The guides enumerate specific policies. Policies are sometimes based on studies of human-computer interaction (so called usability studies), but most are based on arbitrary conventions chosen by the platform developers.

The central aim of a HIG is to create a consistent experience across the environment (generally an operating system or desktop environment), including the applications and other tools being used. This means both applying the same visual design and creating consistent access to and behavior of common elements of the interface – from simple ones such as buttons and icons up to more complex constructions, such as dialog boxes.

HIGs are recommendations and advice meant to help developers create better applications. Developers sometimes intentionally choose to break them if they think that the guidelines do not fit their application, or usability testing reveals an advantage in doing so.

But in turn, the organization publishing the HIG might withhold endorsement of the application. Mozilla Firefox’s user interface, for example, goes against the GNOME project’s HIG, which is one of the main arguments for including Epiphany instead of Firefox in the GNOME distribution.

Benefits of UX Research

User research is a highly challenging and important discipline. Some of the biggest IT companies, as well as startups, have utilized it to make their products attractive for their end users. In fact, Google boasts its own user experience (UX) research product, one in which users can volunteer to aid researchers in bettering their products. Despite its importance and popularity, UX research is still a mystery to many people. They fail to comprehend the full import of user research in the product cycle.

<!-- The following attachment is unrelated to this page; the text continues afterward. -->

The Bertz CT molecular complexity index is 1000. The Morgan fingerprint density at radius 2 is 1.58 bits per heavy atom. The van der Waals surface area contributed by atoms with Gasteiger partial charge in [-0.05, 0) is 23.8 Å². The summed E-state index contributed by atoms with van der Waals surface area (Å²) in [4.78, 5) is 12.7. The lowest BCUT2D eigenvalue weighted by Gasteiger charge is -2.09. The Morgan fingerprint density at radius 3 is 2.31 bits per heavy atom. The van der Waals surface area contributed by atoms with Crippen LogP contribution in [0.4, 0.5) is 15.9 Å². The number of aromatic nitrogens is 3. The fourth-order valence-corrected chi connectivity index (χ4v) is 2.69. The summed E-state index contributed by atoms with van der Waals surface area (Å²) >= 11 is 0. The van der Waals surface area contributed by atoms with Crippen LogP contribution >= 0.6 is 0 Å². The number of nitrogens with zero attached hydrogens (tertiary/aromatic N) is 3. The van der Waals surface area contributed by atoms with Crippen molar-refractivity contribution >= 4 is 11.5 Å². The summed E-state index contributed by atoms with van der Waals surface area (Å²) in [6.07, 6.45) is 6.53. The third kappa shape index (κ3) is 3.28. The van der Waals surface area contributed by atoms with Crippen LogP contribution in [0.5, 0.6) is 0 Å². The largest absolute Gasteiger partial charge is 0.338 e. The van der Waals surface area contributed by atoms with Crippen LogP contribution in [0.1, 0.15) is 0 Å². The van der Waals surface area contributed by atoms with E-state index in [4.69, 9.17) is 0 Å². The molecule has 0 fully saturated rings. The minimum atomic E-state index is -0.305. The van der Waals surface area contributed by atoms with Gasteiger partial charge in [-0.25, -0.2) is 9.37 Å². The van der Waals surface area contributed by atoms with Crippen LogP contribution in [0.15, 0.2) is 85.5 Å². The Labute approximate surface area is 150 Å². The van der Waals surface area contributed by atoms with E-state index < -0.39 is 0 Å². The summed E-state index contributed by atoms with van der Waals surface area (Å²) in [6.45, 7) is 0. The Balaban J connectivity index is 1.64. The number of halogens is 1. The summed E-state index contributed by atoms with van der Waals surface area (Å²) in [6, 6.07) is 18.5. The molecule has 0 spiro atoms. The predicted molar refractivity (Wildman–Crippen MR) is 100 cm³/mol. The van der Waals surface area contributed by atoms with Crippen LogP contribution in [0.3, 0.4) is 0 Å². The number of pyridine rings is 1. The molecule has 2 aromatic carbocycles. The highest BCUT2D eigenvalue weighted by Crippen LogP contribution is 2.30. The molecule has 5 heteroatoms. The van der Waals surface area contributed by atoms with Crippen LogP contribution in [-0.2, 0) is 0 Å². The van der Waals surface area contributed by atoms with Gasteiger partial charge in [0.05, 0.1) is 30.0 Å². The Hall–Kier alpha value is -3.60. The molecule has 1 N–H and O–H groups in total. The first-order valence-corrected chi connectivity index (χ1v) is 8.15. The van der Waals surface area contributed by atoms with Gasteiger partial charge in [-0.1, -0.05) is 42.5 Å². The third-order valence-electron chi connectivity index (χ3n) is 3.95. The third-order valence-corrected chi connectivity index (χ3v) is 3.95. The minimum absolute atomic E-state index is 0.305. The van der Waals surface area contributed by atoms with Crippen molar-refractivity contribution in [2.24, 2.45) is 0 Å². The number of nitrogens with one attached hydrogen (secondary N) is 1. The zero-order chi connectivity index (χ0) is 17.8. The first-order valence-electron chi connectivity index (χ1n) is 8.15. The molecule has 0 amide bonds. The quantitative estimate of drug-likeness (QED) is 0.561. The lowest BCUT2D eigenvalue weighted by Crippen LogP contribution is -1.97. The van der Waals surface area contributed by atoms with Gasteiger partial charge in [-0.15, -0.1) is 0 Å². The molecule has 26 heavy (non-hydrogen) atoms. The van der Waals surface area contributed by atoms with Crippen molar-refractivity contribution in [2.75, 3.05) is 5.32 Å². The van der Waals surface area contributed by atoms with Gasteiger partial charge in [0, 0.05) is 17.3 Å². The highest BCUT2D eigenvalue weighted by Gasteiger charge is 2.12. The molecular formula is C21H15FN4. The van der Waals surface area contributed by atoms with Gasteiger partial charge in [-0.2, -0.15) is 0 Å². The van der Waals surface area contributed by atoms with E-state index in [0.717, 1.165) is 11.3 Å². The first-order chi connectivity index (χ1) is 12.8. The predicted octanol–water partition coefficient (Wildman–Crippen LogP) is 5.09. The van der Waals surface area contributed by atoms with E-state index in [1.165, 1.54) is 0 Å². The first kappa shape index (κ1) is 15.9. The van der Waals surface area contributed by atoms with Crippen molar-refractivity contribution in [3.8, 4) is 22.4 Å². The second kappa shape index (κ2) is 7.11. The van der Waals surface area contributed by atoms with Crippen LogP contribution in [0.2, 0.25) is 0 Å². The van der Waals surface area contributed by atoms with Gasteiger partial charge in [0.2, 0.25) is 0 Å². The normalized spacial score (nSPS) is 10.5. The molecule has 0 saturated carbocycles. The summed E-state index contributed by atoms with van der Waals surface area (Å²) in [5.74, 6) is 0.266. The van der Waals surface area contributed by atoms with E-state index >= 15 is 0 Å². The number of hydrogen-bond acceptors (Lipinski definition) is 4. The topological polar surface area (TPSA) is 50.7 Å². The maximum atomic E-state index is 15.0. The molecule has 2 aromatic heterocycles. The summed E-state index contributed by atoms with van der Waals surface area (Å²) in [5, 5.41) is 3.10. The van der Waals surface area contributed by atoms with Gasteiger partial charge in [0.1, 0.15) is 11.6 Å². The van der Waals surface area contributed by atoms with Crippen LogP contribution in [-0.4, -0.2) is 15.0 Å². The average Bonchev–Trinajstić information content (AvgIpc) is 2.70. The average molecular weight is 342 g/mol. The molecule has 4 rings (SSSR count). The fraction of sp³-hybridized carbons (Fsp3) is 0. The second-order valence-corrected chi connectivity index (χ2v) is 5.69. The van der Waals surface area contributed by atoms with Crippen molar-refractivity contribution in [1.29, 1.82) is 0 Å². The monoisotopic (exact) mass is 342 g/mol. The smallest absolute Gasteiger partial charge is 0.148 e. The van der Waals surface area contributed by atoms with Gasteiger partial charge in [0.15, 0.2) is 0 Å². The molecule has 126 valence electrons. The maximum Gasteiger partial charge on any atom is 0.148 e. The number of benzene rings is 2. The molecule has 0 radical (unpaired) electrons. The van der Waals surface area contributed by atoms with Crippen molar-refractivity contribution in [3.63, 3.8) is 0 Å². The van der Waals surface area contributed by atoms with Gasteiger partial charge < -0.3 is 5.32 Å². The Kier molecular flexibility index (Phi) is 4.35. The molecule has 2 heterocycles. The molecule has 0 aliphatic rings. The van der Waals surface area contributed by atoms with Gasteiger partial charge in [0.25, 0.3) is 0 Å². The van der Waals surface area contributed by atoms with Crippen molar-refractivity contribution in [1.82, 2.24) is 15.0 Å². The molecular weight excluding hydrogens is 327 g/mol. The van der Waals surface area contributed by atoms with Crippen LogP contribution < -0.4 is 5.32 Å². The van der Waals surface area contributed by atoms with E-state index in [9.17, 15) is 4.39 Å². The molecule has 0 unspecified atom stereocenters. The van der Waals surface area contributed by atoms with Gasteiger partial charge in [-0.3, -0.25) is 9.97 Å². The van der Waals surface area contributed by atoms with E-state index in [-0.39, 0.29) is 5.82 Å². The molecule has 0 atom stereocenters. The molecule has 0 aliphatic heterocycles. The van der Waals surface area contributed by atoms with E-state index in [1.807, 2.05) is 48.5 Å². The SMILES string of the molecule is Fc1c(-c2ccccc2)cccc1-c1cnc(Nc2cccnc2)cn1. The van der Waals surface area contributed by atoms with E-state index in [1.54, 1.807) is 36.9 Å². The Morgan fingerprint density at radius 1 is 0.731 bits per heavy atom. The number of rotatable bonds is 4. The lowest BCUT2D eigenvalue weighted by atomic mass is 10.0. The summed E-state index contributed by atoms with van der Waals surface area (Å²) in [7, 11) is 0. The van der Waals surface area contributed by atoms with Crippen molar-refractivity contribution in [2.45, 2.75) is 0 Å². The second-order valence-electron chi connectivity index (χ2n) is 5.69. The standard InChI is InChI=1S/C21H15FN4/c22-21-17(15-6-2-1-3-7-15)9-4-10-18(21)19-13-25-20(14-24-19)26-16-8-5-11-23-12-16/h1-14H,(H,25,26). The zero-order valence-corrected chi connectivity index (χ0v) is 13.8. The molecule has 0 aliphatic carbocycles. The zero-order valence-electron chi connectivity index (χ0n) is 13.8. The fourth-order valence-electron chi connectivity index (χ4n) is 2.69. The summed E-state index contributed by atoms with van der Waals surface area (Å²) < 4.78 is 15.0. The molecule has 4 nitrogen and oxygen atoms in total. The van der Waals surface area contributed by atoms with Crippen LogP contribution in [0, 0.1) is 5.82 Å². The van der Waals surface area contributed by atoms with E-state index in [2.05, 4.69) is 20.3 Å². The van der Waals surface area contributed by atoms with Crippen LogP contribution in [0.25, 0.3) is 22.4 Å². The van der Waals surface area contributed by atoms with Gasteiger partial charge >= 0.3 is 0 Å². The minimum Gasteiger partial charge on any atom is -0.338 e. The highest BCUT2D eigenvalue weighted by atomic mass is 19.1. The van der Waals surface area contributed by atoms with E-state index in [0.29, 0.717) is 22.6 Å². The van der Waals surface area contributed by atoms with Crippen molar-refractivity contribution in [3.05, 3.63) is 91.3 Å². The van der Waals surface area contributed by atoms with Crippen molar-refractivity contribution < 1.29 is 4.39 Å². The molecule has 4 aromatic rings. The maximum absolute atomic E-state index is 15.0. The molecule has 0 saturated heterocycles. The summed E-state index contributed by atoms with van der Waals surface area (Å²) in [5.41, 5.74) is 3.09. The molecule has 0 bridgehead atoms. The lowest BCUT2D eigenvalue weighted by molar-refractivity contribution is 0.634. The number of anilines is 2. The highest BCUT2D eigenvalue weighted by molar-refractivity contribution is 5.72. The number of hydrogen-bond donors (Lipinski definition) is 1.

The iOS human interface guidelines by Apple is an eye-opener. The first two principles read thus: “Focus on the primary task,” and “Elevate the content that users care about.” Those directives hit the nail on the head, in more ways than one.

Going back to what we discussed earlier, there are an entire array of customer needs, requirements and demands that have to be delved into, well before the app is designed. For designers, user research is also about having empathy for the target users. Experts opine that it is next to impossible to devise a product that can satisfy users, in the absence of empathy.


So there you have it. We have studied several different aspects and gained an understanding of various perspectives about UXD and its role in the technology ecosystem. Application developers can ensure a great degree of customer satisfaction, coupled with continued app usage if they offer a robust UXD.

The importance of UX research should not be neglected, as it forms the pivot on which the success or failure of an app depends. At the end of the day, it must be remembered that even though we deal with technology in its various manifestations, the human element is what makes it all worthwhile.